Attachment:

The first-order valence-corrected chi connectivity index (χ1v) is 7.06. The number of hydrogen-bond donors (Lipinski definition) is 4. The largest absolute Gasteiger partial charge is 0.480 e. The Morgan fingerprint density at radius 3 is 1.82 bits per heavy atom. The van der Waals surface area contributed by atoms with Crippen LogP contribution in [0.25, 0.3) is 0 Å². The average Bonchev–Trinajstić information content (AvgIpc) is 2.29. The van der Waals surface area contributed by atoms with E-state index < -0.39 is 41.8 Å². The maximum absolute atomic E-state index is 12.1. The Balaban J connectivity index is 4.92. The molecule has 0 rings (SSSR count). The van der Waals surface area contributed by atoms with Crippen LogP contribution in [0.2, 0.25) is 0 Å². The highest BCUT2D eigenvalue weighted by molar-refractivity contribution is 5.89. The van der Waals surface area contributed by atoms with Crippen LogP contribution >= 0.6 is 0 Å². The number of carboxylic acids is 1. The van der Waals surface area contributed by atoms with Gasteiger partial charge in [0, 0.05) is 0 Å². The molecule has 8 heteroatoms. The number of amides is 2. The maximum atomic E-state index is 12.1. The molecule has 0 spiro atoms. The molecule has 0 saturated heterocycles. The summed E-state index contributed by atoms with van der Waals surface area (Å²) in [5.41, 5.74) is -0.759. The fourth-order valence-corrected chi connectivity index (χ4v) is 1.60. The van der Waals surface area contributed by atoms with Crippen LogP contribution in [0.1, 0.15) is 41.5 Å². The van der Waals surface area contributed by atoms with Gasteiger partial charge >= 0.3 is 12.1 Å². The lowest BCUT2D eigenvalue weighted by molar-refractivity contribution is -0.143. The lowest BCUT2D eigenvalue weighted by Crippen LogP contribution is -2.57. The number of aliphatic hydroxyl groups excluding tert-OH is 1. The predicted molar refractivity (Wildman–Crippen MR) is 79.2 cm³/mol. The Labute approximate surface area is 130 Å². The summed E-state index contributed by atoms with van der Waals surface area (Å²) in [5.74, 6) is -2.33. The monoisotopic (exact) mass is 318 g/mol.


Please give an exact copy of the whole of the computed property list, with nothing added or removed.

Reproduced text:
The first-order valence-corrected chi connectivity index (χ1v) is 7.06. The number of hydrogen-bond donors (Lipinski definition) is 4. The largest absolute Gasteiger partial charge is 0.480 e. The Morgan fingerprint density at radius 3 is 1.82 bits per heavy atom. The van der Waals surface area contributed by atoms with Crippen LogP contribution in [0.25, 0.3) is 0 Å². The average Bonchev–Trinajstić information content (AvgIpc) is 2.29. The van der Waals surface area contributed by atoms with E-state index < -0.39 is 41.8 Å². The maximum absolute atomic E-state index is 12.1. The Balaban J connectivity index is 4.92. The molecule has 0 rings (SSSR count). The van der Waals surface area contributed by atoms with Crippen LogP contribution in [0.2, 0.25) is 0 Å². The highest BCUT2D eigenvalue weighted by molar-refractivity contribution is 5.89. The van der Waals surface area contributed by atoms with Crippen LogP contribution >= 0.6 is 0 Å². The number of carboxylic acids is 1. The van der Waals surface area contributed by atoms with Gasteiger partial charge in [0, 0.05) is 0 Å². The molecule has 8 heteroatoms. The number of amides is 2. The maximum atomic E-state index is 12.1. The molecule has 0 spiro atoms. The molecule has 0 saturated heterocycles. The summed E-state index contributed by atoms with van der Waals surface area (Å²) in [5.41, 5.74) is -0.759. The fourth-order valence-corrected chi connectivity index (χ4v) is 1.60. The van der Waals surface area contributed by atoms with Crippen LogP contribution in [0.1, 0.15) is 41.5 Å². The van der Waals surface area contributed by atoms with Gasteiger partial charge >= 0.3 is 12.1 Å². The lowest BCUT2D eigenvalue weighted by molar-refractivity contribution is -0.143. The lowest BCUT2D eigenvalue weighted by Crippen LogP contribution is -2.57. The number of aliphatic hydroxyl groups excluding tert-OH is 1. The predicted molar refractivity (Wildman–Crippen MR) is 79.2 cm³/mol. The Labute approximate surface area is 130 Å². The summed E-state index contributed by atoms with van der Waals surface area (Å²) in [5.74, 6) is -2.33. The monoisotopic (exact) mass is 318 g/mol.